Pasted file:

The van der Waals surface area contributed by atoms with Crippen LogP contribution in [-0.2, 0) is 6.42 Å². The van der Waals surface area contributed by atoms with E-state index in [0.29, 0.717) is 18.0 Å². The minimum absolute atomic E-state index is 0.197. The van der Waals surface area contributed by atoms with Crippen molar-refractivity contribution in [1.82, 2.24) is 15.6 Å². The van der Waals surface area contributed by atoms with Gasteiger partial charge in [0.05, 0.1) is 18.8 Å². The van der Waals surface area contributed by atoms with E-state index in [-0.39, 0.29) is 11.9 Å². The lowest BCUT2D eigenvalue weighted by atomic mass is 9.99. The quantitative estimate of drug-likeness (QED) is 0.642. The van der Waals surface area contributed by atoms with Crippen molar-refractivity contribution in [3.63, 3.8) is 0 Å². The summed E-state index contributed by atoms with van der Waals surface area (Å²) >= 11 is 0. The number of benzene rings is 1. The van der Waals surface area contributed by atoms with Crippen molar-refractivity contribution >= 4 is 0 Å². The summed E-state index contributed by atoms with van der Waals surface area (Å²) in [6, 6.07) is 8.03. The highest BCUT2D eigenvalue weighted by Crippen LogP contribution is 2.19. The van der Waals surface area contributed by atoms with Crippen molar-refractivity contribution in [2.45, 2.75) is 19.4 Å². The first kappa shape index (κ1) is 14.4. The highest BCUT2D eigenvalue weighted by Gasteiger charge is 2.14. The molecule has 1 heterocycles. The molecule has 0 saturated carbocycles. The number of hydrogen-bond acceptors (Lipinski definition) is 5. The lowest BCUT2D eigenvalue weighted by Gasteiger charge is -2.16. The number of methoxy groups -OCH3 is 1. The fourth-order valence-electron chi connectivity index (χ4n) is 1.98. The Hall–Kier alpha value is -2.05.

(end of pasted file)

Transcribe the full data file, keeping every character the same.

The van der Waals surface area contributed by atoms with Crippen LogP contribution in [-0.2, 0) is 6.42 Å². The van der Waals surface area contributed by atoms with E-state index in [0.29, 0.717) is 18.0 Å². The minimum absolute atomic E-state index is 0.197. The van der Waals surface area contributed by atoms with Crippen molar-refractivity contribution in [1.82, 2.24) is 15.6 Å². The van der Waals surface area contributed by atoms with Gasteiger partial charge in [0.05, 0.1) is 18.8 Å². The van der Waals surface area contributed by atoms with E-state index in [-0.39, 0.29) is 11.9 Å². The lowest BCUT2D eigenvalue weighted by atomic mass is 9.99. The quantitative estimate of drug-likeness (QED) is 0.642. The van der Waals surface area contributed by atoms with Crippen molar-refractivity contribution in [3.63, 3.8) is 0 Å². The summed E-state index contributed by atoms with van der Waals surface area (Å²) >= 11 is 0. The number of benzene rings is 1. The van der Waals surface area contributed by atoms with Crippen molar-refractivity contribution >= 4 is 0 Å². The summed E-state index contributed by atoms with van der Waals surface area (Å²) in [6, 6.07) is 8.03. The highest BCUT2D eigenvalue weighted by Crippen LogP contribution is 2.19. The van der Waals surface area contributed by atoms with Crippen molar-refractivity contribution in [2.45, 2.75) is 19.4 Å². The first kappa shape index (κ1) is 14.4. The highest BCUT2D eigenvalue weighted by Gasteiger charge is 2.14. The molecule has 1 heterocycles. The molecule has 0 saturated carbocycles. The number of hydrogen-bond acceptors (Lipinski definition) is 5. The lowest BCUT2D eigenvalue weighted by Gasteiger charge is -2.16. The number of methoxy groups -OCH3 is 1. The fourth-order valence-electron chi connectivity index (χ4n) is 1.98. The Hall–Kier alpha value is -2.05.